Manila Park

Alexander S. Peak


Tears ran down her race as she put away her phone.  She was standing in Manila Park, with the rest of the world falling away.

With her hands against her face, she knelt down near the grass, as though doing so would shield her from the sight of those in the park.  My mother, she thought to herself.  My mother...I must go backShe needs me nowShe needs meI...need her.

“Mommy, why is that lady crying?”

“Don’t stare, Timmy!”

Nobody knows what I’m going throughSome crazy lady sobbing in the fucking park.  Fuck them.

Having recomposed herself a little, she wiped her wet cheeks and stood up.  Despite the sun being bright in the sky, all she saw reflected in that pond, which was populated by a family of ducks, were the grey clouds looming about.  She never believed in God before, but at this point it didn’t matter.  She was praying for a heaven.  There must be a heaven!  There must!

Oh, God, please let there be a HeavenLet...let there be a you!

The ducks had swam closer to where was standing.  Some children had started feeding them bread.  She didn’t know what she wanted more: to be in solitude, or to sit back, watch the kids, and forget her pain.

Of course, she couldn’t forget it.  When she had been a little girl, her father would bring her and her sister to this very same pond to feed the ducks.  He loved this park.  Those ducks have probably passed on; same park, though—same trees.  Every year, they would have a huge family picnic there.  Just past those trees, there was a pleasant clearing nearby a stream.  Every year....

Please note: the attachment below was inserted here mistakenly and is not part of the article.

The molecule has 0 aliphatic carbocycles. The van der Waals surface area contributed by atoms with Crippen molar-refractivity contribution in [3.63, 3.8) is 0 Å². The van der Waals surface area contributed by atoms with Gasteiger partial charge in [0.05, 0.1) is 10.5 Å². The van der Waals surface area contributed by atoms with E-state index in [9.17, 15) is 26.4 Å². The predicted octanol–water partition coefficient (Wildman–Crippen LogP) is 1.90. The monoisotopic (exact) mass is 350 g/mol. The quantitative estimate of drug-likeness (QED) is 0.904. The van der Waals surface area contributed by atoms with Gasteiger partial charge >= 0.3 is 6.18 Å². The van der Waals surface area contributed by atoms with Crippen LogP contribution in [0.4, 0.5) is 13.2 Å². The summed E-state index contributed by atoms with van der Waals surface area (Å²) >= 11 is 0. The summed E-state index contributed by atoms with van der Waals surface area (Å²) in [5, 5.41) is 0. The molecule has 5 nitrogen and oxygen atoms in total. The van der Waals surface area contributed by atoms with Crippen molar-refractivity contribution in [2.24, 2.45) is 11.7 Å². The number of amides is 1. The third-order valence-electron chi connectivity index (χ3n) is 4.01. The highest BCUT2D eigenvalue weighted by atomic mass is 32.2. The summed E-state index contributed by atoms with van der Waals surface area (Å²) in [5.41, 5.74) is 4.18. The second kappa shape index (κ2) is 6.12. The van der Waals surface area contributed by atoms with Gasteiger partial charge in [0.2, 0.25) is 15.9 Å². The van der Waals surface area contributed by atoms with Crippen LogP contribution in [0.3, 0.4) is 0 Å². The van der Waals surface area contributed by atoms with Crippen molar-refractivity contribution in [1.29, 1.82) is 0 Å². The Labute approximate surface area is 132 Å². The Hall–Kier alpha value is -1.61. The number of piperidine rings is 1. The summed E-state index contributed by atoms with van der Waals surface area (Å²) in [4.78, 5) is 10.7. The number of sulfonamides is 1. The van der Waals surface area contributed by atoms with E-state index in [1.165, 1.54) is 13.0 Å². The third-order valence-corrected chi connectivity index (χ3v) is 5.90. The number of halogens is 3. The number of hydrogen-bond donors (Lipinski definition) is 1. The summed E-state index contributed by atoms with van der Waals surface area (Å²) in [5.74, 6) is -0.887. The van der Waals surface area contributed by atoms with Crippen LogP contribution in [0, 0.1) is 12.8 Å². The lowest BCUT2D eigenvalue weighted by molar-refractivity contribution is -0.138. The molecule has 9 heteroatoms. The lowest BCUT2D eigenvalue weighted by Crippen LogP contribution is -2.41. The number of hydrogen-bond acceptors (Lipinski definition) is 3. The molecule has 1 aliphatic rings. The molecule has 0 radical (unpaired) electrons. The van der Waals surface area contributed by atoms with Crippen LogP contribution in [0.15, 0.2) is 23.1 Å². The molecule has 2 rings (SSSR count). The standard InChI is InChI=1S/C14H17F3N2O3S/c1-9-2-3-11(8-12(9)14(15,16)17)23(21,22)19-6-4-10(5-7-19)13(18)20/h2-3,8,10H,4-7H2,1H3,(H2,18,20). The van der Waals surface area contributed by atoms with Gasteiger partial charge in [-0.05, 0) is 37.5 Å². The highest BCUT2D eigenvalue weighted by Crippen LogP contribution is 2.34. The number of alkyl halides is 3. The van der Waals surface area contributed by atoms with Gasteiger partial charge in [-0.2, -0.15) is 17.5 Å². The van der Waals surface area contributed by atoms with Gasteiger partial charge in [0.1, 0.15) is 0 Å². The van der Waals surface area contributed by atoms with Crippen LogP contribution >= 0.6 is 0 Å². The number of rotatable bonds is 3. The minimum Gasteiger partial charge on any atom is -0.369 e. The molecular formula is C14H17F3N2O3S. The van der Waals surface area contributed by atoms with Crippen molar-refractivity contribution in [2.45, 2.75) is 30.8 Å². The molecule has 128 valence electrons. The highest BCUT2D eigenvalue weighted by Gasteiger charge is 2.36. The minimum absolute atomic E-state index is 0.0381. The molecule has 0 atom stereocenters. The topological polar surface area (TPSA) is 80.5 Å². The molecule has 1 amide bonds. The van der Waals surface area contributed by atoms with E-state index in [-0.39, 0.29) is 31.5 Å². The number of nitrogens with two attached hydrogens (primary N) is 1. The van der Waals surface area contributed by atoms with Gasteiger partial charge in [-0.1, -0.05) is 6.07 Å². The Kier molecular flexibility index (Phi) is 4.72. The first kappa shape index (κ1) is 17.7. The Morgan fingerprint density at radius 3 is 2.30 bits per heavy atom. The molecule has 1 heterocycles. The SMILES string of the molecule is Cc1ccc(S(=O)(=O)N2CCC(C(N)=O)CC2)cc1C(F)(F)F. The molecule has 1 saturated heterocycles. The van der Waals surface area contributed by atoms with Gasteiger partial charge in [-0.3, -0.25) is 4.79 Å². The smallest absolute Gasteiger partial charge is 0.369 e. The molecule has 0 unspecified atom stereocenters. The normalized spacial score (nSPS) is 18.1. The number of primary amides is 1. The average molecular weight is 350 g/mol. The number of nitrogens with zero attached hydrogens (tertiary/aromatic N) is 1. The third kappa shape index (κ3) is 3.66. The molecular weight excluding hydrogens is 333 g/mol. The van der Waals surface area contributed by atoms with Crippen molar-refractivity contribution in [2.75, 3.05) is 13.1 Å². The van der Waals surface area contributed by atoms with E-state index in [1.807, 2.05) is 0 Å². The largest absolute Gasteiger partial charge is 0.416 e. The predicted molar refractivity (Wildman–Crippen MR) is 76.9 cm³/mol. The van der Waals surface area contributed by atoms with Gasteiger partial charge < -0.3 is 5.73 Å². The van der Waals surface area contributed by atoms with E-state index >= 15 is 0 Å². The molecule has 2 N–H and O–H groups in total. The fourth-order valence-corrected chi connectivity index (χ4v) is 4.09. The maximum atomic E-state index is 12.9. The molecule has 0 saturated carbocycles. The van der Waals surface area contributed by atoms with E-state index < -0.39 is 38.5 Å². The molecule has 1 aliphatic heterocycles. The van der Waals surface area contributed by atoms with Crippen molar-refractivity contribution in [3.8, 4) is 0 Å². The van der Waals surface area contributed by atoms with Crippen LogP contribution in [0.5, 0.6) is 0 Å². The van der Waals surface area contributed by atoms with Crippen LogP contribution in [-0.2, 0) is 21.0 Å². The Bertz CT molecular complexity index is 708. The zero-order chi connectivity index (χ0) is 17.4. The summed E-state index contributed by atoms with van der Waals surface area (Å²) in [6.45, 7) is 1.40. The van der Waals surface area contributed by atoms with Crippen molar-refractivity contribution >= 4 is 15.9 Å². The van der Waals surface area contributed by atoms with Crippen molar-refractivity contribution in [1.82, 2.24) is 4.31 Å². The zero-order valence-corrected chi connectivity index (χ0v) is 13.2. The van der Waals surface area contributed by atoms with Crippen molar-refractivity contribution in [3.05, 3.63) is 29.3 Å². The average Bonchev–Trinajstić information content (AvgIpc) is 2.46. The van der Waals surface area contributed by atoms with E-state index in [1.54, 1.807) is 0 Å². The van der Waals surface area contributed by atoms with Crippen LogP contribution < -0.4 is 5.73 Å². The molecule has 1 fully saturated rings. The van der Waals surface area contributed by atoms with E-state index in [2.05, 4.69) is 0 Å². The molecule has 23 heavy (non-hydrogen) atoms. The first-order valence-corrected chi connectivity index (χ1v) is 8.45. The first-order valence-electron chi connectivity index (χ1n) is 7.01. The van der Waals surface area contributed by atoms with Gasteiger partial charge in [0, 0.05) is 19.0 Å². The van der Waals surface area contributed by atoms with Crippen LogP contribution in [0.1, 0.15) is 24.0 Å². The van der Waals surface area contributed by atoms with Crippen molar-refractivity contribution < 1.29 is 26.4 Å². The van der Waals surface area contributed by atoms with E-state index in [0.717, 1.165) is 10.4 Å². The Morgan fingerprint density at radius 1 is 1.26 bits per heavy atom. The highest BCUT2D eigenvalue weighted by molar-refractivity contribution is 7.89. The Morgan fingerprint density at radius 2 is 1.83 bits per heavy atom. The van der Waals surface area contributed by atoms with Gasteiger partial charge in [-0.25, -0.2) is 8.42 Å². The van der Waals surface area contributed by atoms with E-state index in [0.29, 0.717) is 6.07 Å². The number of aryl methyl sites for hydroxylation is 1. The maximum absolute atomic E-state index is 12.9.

The park had been much larger back then.  As she walked to the clearing, to sit at the park tables, she noticed a child in a stroller.  The child, who must have been no more than eighteen months, leaned forward so as to get a better look at her.  The child observed her with the most inquisitive eyes.  She got the impression that the child yearned to learn more about the world around her.  There was more to the world than just this park.  It was still there, still functioning, still moving forward.

She sat down at the table and looked longingly all about her, as if some of the child’s curiosity had rubbed off on her.  Every one of these people will experience losses in their lives.  Every one of them will have experienced loss and pain, but every one of them will also have experienced joy and pleasure.  They would all be able to recall fond memories of their loved ones.  Sorrow and bliss, both are so inseparable from life.  So....

Another wave of tears took over her.  She thought, despite her problems, her loss, she had a great childhood.  Not everybody does.  Her tears were this time a mix of emotions.  The park was as beautiful as ever, and she was part of it.

She stayed for another hour, spending most of that time on the phone with her mother.  She knew that she’d cry again, but right now she had to be strong.  Her mother needed her.  She needed the comfort.  She needed the company.  She needed to be reminded of the joy.

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